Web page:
Emergency medical services in the United Kingdom
Emergency medical services in the United Kingdom are part of the National Health Service (NHS) systems. They are run by local ambulance services, known in England and Wales as trusts. Scotland, Wales and Northern Ireland have one ambulance service each; the Scottish Ambulance Service (a Special Health Board), the Welsh Ambulance Service, and the Northern Ireland Ambulance Service. England is divided into ten regional ambulance services.
Job of the Ambulance ServicesEdit
NHS ambulance services must by law answer four types of requests for care, which are:
- Emergency calls to 999 (or 112)
- Urgent calls from a doctor to send someone to hospital
- Urgent calls from a hospital to move a patient to another facility
- Major incidents
The ambulance services have getting more and more busy. There has been a big increase in the number calls in the last two decades, as shown in the table below:
The ambulance service's work has also been getting more complicated. In the past, the main job of an ambulance was to take people to hospital. This led to ambulance services being nicknamed the "Big White Taxi Service". Nowadays, ambulance staff do far more treatment with the patient. It is now common for patients to be left at home after being treated.
A similar service is 111. This is a phone number for non-emergency medical advice. Many ambulance services employ the staff who answer 111 calls. In some cases, an ambulance may be sent to a 111 call if it is found to be more serious than expected.
Ambulance trusts may also carry out non-urgent patient transport services. This is done through a business agreement with local healthcare organisations. This service is free for patients to use. In some place private companies do this job instead, but it can be a big source of money for the trusts.
Before 1974 local councils would run the ambulance service. In 1974, they were merged into larger agencies that covered one or more counties. On 1 July 2006 the number of ambulance trusts fell from 29 to 13 and they were replaced by regional services.
Each of the 9 government regions of England are covered by a single NHS ambulance trust, with the exception of the South East region. This region is split between the South Central and South East Coast ambulance trusts, while the Isle of Wight has a special arrangement in which local hospitals provide the ambulance service.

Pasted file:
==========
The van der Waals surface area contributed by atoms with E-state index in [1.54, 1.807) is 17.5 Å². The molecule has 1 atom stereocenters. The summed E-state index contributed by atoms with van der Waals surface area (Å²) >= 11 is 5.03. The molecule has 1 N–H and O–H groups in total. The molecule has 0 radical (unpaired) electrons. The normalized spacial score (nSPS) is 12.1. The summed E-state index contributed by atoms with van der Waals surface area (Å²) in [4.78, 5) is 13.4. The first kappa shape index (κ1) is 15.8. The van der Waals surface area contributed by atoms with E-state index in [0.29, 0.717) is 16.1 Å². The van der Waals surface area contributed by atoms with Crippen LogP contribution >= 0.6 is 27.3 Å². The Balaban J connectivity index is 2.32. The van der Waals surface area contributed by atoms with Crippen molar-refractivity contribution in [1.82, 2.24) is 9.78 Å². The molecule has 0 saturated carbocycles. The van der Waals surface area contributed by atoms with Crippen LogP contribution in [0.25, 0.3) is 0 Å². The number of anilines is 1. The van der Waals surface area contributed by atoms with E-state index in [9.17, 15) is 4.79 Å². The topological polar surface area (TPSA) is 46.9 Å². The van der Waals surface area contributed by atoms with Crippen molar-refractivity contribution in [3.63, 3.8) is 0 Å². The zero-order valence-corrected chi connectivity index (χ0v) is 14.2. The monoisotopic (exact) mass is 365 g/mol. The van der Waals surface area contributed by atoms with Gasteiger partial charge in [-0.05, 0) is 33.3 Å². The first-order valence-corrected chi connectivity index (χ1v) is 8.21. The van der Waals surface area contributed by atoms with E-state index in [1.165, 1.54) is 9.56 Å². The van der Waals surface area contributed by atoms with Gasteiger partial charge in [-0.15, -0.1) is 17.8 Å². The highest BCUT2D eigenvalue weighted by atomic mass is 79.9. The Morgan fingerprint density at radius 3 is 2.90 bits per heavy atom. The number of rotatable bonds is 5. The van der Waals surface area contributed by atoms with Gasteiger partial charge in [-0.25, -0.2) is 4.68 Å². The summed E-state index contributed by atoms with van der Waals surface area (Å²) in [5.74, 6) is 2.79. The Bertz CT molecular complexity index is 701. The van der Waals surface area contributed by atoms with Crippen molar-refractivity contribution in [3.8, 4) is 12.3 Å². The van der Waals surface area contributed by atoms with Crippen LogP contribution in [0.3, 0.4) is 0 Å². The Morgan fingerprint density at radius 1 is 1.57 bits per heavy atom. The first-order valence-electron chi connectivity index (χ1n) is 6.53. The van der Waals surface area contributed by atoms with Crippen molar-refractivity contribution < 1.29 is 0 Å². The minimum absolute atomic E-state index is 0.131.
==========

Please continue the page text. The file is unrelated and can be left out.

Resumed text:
Scotland also has Britain's only government-funded Air Ambulance service. It has two Eurocopter EC 135 helicopters (based in Glasgow & Inverness) and two Beechcraft B200C King Air planes (based at Glasgow & Aberdeen).
As with other ambulance services in the United Kingdom, it does not charge its patients directly for its services, but is funded through tax.
NIAS has over 270 ambulances and over 1,000 staff, based across 32 stations & sub-stations, 4 Control Centres and a Regional Training Centre.
The Welsh Ambulance Service NHS Trust (Welsh:Ymddiriedolaeth GIG Gwasanaethau Ambiwlans Cymru) was set up on April 1, 1998 and has 2,500 staff providing ambulance and related services to the 2.9 million residents of Wales.
Private Ambulance ServicesEdit
Private ambulance services are becoming more common in the UK. They often provide medical cover at large events, either with, or instead of the voluntary sector providers. Some organisers use a private firm instead of a voluntary ambulance service because of wider availability during the week (sometimes difficult for a voluntary service to cover) or for a wider range of skills, such as provision of qualified Paramedics.
The most common use for private ambulances is for non-urgent patient transport. Many trusts and hospitals have chosen to use a private company for these tasks. NHS ambulance services may also pay the private ambulances to answer some of their 999 calls.
All ambulance companies and the NHS Ambulance trusts must follow the same laws, so a private ambulance must have the same equipment and same type of staff working in it.
Voluntary Ambulance ServicesEdit
In most of the United Kingdom, the main voluntary ambulance services are the British Red Cross and St John Ambulance. In Scotland, the main voluntary ambulance is St Andrew's First Aid. The Order of Malta Ambulance Corps. can sometimes be found in Northern Ireland also. These groups have been providing both emergency and non-emergency medical cover in the UK for over 120 years, including active service in both World Wars. This is before any government organised service.
The main activity of the organisations apart from training and education, is providing ambulance cover at events, as an extension of their first aid contract.
They may also treat and transport certain categories of patient to hospital, although for more serious incidents, such as cardiac arrest it is likely that they would call on the ambulance service. This is arranged through agreements with the local ambulance service.
Both organisations also provide 'reserve' or 'support' cover to some, though not all, of the ambulance trusts (dependent on the local MOU), where ambulance crews from one of the organisations (who are usually volunteers, but in some instances may be paid staff) will attend 999, GP Urgent or PTS calls on behalf of the ambulance trust. In these cases the organisation is paid by the trust. This service is most often called on during major incidents, when there is a high level of staff absence or when there is an unusually high call volume, although in some areas, voluntary crews are regularly used to supplement full-time trust cover.
Both organisations have also provided cover for the public when NHS ambulance trust staff have held strikes or walk outs.
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